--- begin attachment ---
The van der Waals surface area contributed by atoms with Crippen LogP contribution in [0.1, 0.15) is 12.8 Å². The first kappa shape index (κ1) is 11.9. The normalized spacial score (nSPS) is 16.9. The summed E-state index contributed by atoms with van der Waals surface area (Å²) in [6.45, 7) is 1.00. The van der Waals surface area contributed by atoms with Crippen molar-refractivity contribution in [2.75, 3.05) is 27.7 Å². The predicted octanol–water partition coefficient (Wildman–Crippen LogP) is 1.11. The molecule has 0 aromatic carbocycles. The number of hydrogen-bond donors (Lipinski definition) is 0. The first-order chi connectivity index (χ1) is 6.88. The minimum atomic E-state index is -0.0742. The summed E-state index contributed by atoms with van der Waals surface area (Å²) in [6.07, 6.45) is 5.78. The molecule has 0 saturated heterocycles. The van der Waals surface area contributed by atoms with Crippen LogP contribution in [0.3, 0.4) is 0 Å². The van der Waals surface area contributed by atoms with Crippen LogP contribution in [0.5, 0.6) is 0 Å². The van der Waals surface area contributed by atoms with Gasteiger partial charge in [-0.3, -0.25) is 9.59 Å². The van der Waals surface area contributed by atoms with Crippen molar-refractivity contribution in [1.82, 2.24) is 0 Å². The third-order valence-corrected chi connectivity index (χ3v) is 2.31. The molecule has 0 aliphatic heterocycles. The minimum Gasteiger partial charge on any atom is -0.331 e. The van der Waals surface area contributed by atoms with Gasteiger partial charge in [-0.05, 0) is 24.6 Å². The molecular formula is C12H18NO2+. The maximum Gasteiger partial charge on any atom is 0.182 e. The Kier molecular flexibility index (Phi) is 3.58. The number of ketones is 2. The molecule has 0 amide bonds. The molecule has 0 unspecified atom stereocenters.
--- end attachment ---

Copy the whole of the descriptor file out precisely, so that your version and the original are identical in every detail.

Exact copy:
The van der Waals surface area contributed by atoms with Crippen LogP contribution in [0.1, 0.15) is 12.8 Å². The first kappa shape index (κ1) is 11.9. The normalized spacial score (nSPS) is 16.9. The summed E-state index contributed by atoms with van der Waals surface area (Å²) in [6.45, 7) is 1.00. The van der Waals surface area contributed by atoms with Crippen molar-refractivity contribution in [2.75, 3.05) is 27.7 Å². The predicted octanol–water partition coefficient (Wildman–Crippen LogP) is 1.11. The molecule has 0 aromatic carbocycles. The number of hydrogen-bond donors (Lipinski definition) is 0. The first-order chi connectivity index (χ1) is 6.88. The minimum atomic E-state index is -0.0742. The summed E-state index contributed by atoms with van der Waals surface area (Å²) in [6.07, 6.45) is 5.78. The molecule has 0 saturated heterocycles. The van der Waals surface area contributed by atoms with Crippen LogP contribution in [0.3, 0.4) is 0 Å². The van der Waals surface area contributed by atoms with Crippen LogP contribution in [0.5, 0.6) is 0 Å². The van der Waals surface area contributed by atoms with Gasteiger partial charge in [-0.3, -0.25) is 9.59 Å². The van der Waals surface area contributed by atoms with Crippen molar-refractivity contribution in [1.82, 2.24) is 0 Å². The third-order valence-corrected chi connectivity index (χ3v) is 2.31. The molecule has 0 aliphatic heterocycles. The minimum Gasteiger partial charge on any atom is -0.331 e. The van der Waals surface area contributed by atoms with Gasteiger partial charge in [-0.05, 0) is 24.6 Å². The molecular formula is C12H18NO2+. The maximum Gasteiger partial charge on any atom is 0.182 e. The Kier molecular flexibility index (Phi) is 3.58. The number of ketones is 2. The molecule has 0 amide bonds. The molecule has 0 unspecified atom stereocenters.